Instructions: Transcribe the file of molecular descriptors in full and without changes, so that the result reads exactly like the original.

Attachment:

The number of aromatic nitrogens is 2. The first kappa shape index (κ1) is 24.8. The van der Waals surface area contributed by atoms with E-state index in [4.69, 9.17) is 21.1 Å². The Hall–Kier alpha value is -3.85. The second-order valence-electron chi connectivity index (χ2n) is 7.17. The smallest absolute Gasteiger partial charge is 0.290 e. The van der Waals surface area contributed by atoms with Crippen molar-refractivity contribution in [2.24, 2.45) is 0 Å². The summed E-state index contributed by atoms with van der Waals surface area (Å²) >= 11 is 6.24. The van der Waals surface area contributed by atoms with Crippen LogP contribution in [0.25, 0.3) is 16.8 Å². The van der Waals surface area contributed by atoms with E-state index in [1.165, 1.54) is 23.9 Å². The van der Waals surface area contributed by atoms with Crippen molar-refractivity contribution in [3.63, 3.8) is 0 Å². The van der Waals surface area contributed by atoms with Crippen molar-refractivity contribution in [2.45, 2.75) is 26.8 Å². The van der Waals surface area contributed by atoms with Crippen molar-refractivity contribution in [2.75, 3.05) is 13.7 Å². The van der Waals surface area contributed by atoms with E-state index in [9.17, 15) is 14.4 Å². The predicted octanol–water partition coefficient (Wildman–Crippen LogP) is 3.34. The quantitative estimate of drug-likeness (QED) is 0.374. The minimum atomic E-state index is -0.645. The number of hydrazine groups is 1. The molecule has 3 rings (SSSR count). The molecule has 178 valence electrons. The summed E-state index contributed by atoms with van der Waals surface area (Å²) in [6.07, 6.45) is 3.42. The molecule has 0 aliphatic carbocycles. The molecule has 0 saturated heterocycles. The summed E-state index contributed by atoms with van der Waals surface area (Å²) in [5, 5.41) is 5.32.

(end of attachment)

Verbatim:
The number of aromatic nitrogens is 2. The first kappa shape index (κ1) is 24.8. The van der Waals surface area contributed by atoms with E-state index in [4.69, 9.17) is 21.1 Å². The Hall–Kier alpha value is -3.85. The second-order valence-electron chi connectivity index (χ2n) is 7.17. The smallest absolute Gasteiger partial charge is 0.290 e. The van der Waals surface area contributed by atoms with Crippen molar-refractivity contribution in [2.24, 2.45) is 0 Å². The summed E-state index contributed by atoms with van der Waals surface area (Å²) >= 11 is 6.24. The van der Waals surface area contributed by atoms with Crippen LogP contribution in [0.25, 0.3) is 16.8 Å². The van der Waals surface area contributed by atoms with E-state index in [1.165, 1.54) is 23.9 Å². The van der Waals surface area contributed by atoms with Crippen molar-refractivity contribution in [3.63, 3.8) is 0 Å². The van der Waals surface area contributed by atoms with Crippen molar-refractivity contribution in [2.45, 2.75) is 26.8 Å². The van der Waals surface area contributed by atoms with Crippen molar-refractivity contribution in [2.75, 3.05) is 13.7 Å². The van der Waals surface area contributed by atoms with E-state index in [9.17, 15) is 14.4 Å². The predicted octanol–water partition coefficient (Wildman–Crippen LogP) is 3.34. The quantitative estimate of drug-likeness (QED) is 0.374. The minimum atomic E-state index is -0.645. The number of hydrazine groups is 1. The molecule has 3 rings (SSSR count). The molecule has 178 valence electrons. The summed E-state index contributed by atoms with van der Waals surface area (Å²) in [6.07, 6.45) is 3.42. The molecule has 0 aliphatic carbocycles. The molecule has 0 saturated heterocycles. The summed E-state index contributed by atoms with van der Waals surface area (Å²) in [5, 5.41) is 5.32.